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Ramus v Holt: can the identity of the trustees affect what is reasonable provision?


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Mr and Mrs Ramus had been married for 48 years by the time of Mr Ramus’ death in 2020. However their marriage had broken down shortly before Mr Ramus died and they were living separately.

By Mr Ramus’s will the residuary estate was to be held on life interest trust for Mrs Ramus with a power to apply capital for her benefit. The trustees also had a power to terminate the life interest. Subject to the life interest, the trust fund was to be held on flexible discretionary trusts for a class of "Discretionary Beneficiaries" including Mr Ramus’s children and remoter issue and Mrs Ramus (but subject to the trustees’ power to exclude her from benefit).

Mrs Ramus was concerned as her daughter, Mrs Holt, with whom she had fallen out, was one of the three trustees appointed under the will. The other two trustees were long standing friends of the deceased, both with professional expertise relevant to their role as trustees. Mrs Ramus was concerned that the trustees had power to terminate the payment of income to her and could refuse to advance any capital.

She therefore sought reasonable financial provision from the estate under the Inheritance (Provision for Family and Dependants) Act 1975. She argued that reasonable provision would be achieved by:

  1. an order amending the terms of the trust to remove the discretion afforded to the trustees to remove her as income beneficiary and either an order,
  2. to award her a minimum fixed sum from the trust each month (to increase with inflation), or
  3. to replace the trustees with new trustees agreed between the parties or appointed by the court.

The court refused to make the order. It found that the disposition under the will made reasonable provision for Mrs Ramus – substantially in excess of what she might receive to meet her needs on a Duxbury basis.

Further, the trustees could only exercise their power of termination of the life interest if they unanimously decided to do so. Mrs Holt alone could not prevent her mother from receiving the trust income. It was clear to the Judge that the other trustees were not in any sense "in thrall" to Mrs Holt and that "reasonable financial provision from the estate of the deceased does not become unreasonable financial provision because of the identity of the trustees".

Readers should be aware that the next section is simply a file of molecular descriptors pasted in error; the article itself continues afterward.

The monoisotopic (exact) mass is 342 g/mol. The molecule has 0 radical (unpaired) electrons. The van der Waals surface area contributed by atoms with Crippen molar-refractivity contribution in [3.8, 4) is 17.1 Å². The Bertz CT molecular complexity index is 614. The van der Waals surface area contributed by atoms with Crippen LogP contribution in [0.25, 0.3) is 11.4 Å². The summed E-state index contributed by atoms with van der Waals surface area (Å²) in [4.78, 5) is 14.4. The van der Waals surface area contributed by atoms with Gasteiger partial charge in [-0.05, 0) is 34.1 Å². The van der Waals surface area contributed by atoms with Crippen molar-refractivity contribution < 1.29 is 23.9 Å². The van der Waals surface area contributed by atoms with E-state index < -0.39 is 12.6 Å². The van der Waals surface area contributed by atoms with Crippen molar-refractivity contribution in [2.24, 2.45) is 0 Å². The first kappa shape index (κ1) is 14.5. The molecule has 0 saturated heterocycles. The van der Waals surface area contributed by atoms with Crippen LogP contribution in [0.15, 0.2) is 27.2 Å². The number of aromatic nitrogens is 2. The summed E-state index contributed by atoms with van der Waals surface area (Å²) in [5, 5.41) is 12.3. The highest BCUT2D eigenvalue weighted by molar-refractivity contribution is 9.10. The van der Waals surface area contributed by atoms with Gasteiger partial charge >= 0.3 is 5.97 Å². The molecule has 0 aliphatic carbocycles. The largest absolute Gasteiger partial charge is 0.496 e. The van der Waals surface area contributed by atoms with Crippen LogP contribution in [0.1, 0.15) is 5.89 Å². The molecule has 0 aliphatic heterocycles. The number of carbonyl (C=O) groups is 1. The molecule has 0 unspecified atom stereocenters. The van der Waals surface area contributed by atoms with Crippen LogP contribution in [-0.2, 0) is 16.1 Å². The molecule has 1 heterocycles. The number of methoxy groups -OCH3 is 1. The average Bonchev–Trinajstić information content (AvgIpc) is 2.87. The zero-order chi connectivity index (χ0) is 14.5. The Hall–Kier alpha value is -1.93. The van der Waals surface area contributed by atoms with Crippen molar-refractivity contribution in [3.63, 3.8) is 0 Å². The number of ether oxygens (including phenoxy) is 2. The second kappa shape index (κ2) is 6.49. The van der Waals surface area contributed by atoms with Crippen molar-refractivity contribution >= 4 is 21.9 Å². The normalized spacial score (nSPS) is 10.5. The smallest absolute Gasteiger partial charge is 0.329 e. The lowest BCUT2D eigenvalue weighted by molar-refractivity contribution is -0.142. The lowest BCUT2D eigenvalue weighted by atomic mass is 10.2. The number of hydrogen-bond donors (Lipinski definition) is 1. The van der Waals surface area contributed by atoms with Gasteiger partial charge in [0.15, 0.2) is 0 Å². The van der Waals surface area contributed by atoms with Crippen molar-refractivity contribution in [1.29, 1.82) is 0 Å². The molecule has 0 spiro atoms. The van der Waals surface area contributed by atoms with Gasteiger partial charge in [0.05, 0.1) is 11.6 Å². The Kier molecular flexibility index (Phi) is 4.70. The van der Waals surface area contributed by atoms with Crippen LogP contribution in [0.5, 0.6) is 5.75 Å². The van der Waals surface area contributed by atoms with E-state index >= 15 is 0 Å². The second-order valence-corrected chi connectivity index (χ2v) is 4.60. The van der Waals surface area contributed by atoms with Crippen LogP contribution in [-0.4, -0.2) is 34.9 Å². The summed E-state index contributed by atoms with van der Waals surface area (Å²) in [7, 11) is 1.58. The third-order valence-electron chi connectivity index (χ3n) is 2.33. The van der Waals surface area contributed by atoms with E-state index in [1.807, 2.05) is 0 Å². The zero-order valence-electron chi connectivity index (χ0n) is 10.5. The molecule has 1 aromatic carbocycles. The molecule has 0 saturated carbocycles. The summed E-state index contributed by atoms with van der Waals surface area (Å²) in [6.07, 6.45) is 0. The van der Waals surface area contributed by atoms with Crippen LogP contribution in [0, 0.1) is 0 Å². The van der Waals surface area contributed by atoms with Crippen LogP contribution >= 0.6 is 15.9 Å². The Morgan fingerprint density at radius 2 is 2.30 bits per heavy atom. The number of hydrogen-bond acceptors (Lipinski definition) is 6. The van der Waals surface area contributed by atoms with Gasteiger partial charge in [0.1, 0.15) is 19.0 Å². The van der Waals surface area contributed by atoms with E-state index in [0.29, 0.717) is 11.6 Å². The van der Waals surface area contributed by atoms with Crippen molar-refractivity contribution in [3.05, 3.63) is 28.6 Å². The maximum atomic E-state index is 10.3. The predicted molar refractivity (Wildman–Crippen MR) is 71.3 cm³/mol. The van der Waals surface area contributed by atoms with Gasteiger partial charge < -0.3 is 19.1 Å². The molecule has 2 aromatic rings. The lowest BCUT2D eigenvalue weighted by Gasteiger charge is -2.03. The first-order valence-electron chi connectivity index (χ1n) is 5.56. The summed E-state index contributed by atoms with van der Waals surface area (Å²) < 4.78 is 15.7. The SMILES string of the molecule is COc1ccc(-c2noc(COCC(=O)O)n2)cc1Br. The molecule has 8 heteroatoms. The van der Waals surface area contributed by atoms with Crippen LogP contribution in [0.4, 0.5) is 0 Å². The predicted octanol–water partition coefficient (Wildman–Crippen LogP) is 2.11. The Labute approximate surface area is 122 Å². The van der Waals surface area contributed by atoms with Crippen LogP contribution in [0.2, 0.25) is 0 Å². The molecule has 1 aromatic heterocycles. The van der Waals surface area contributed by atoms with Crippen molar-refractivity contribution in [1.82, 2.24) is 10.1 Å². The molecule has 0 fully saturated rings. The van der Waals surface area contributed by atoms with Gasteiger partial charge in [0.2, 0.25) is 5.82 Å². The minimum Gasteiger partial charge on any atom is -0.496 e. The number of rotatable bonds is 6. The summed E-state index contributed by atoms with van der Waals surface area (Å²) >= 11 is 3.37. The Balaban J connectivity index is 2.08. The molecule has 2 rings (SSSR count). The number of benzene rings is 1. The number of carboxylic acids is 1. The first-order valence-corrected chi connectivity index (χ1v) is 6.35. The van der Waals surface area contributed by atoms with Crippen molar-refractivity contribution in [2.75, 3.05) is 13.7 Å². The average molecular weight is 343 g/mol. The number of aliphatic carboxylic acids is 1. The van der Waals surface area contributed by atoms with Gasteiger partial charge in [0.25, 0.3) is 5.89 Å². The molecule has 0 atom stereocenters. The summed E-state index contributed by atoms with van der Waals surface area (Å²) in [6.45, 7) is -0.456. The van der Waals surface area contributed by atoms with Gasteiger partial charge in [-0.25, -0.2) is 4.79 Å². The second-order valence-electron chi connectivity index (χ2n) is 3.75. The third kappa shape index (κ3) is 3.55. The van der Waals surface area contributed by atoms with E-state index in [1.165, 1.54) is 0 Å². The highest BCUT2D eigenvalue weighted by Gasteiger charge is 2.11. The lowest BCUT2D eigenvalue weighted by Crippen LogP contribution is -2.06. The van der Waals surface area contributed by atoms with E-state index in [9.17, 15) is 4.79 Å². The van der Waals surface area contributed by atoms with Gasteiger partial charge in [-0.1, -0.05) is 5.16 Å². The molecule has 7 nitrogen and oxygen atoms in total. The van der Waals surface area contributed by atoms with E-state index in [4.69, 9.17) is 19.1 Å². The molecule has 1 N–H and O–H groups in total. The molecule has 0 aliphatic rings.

In terms of the suggestion that the Court should replace the trustees, the Judge found that the court had no power to remove the trustees of an existing settlement under the Act and that reading such a power into the Act would undermine the law concerning the removal of trustees and other statutory provisions in the area.

A link to the judgment can be found here.

If you require further information about anything covered in this briefing, please contact Henrietta Mason or your usual contact at the firm on +44 (0)20 3375 7000.

This publication is a general summary of the law. It should not replace legal advice tailored to your specific circumstances.

© Farrer & Co LLP, September 2022

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About the authors

Henrietta Mason lawyer

Henrietta Mason

Senior Counsel

Henrietta specialises in disputes about trusts and wills and has been consistently praised in legal directories for her technical and strategic excellence.

Henrietta specialises in disputes about trusts and wills and has been consistently praised in legal directories for her technical and strategic excellence.

Email Henrietta +44 (0)20 3375 7468
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